One of the old viticultural practices they have reinstated is tressage, where rather than trim the growing tips of the vines by hedging them, they tuck the shoots back in. ‘My grandfather used to do this,’ says Carlotta. She started in Cannubi, where the vineyard parcel had been replanted with a vigorous clones in 1996. Not trimming the shoots inhibits the growth of laterals. ‘I realised straight away how strong the impact is,’ she says. ‘Nebbiolo never stops growing and you can find 7 m long shoots.’ The only down side to tressage is that it is more complicated when you prune and you have to pull down the shoots.
Before 2010 the two Barolos in the range were Brunate-Le Coste and Cannubi San Lorenzo-Ravera. But there was a rule change: along with delineating the MGAs (the Piedmont term for Cru, which translates as Menzioni Geografiche Aggiuntive) the authorities made it illegal to put more than one of these names on the label. Beppe was not best pleased by this move. He increased the proportion of Brunate to 95% in Brunate-Le Coste so it could simply be Brunate, and added some Le Coste to the Cannubi San Lorenzo-Ravera, so this became Tre Tine.
Giuseppe Rinaldi Barolo Tre Tine 2018 (cask sample)
This is floral and expressive with lovely black and red cherry fruit. It shows appealing sweet fruit, a smooth texture and fine-grained structure, as well as hints of tar and spice. There’s an amazing texture to this wine which combines sweet fruit with good structure. So beautifully expressive. 95/100
Giuseppe Rinaldi Barolo Brunate 2018 (cask sample)
This has 15% Le Coste in the blend. Aromatic nose with sweet red cherries, plums and spice, as well as a bit of raspberry freshness. This has lovely floral fruit, as well as some savoury notes of iron and blood. But there’s a thrilling elegance: fine, juicy red fruits with good focus. There’s some richness here, for sure, but it is precise and pure. 96/100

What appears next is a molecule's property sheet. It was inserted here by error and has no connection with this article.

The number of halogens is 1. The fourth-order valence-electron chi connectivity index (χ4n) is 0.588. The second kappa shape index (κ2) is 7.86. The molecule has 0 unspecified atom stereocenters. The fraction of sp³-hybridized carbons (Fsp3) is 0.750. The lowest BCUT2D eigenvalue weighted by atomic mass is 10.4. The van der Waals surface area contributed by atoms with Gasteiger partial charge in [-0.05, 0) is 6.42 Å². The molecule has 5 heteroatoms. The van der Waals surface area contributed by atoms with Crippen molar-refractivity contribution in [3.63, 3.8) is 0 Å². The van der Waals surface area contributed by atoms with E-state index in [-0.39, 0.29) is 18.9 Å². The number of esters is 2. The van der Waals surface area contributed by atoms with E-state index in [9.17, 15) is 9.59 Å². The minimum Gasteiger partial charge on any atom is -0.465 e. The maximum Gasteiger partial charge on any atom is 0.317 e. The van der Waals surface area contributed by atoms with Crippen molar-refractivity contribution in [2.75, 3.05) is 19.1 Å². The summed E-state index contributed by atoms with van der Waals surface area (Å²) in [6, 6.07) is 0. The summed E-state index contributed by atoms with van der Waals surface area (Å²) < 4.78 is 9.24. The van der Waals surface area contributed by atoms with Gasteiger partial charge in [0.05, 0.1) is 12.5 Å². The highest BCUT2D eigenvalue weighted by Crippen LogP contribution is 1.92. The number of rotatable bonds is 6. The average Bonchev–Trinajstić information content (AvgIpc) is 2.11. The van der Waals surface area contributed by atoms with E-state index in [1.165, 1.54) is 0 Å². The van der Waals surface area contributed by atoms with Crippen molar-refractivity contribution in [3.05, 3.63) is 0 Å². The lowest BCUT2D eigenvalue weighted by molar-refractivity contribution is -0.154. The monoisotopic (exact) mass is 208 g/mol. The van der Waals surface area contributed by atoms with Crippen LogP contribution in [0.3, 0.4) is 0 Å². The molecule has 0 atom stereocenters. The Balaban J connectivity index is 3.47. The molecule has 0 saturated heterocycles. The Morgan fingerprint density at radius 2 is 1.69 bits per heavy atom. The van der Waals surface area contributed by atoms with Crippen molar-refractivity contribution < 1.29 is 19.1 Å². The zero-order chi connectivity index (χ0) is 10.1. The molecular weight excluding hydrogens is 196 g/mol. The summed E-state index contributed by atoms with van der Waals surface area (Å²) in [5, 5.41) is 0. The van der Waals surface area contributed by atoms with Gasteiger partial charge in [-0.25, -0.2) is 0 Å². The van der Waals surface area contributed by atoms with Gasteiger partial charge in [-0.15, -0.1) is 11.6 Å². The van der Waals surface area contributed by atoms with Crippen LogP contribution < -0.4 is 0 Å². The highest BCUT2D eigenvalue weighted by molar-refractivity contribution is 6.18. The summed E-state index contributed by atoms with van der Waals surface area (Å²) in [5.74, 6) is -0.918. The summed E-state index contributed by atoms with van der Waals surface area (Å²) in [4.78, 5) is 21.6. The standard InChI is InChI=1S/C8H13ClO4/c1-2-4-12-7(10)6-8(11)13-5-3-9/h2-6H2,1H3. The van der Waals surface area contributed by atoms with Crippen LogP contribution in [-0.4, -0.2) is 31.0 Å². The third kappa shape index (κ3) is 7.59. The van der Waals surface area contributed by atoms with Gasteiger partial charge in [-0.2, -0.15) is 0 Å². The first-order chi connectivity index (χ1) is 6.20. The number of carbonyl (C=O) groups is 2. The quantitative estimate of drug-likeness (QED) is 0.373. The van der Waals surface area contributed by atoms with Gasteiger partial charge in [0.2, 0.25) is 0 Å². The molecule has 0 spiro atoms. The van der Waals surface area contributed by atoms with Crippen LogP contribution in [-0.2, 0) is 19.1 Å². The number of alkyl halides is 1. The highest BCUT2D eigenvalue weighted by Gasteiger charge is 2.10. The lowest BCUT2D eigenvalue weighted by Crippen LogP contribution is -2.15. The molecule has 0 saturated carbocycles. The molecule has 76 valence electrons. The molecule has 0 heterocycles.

Giuseppe Rinaldi Barolo Brunate 2017
This was a very dry vintage with some rain at the end of May, then none save a little rain in August that saved the vintage. They picked 13 September, which is very early (October is the norm here). Sweetly aromatic with liqueur-like red cherry and black cherry fruit, as well as hints of leather and dried herbs. It’s ripe, smooth and liqueur-like on the palate with sleek cherry fruit, but also showing good structure and density, with good grip and a hint of pepper. Some firmness on the finish. 95/100
Giuseppe Rinaldi Langhe Freisa 2019
Fresh and supple, with green-tinged black cherry fruit on the nose. Lovely detail here: sappy, juicy and well structured, with hints of iodine and minerals. This is bright and has nice tannic structure. It’s pretty, but there’s also some seriousness and amazing precision. A serious, structured expression of Freisa. 94/100
Giuseppe Rinaldi Langhe Nebbiolo 2015
This is fantastic, with sweet silky black fruits and a fine graininess to the fruit. Has some raspberry and cherry notes with a hint of tar. So fine, this shows real beauty. 94/100
Older notes from 2018:
Giuseppe Rinaldi Rosae Vino Rosso 2014 Piedmont, Italy
12.5% alcohol. This is a varietal Ruché. Juicy, bright and lively with a little bit of lift, and some spicy, slightly animal notes hiding under the supple, sweet, pure red and black cherry fruit, Lively, poised and refreshing with some spicy interest. A little wild in a good way. 91/100
Giuseppe Rinaldi Langhe Nebbiolo 2015 Piedmont, Italy
Focused sweet cherry and plum fruit. Lovely bright fruit with some supple cherries and herbs. Very fine and detailed. 93/100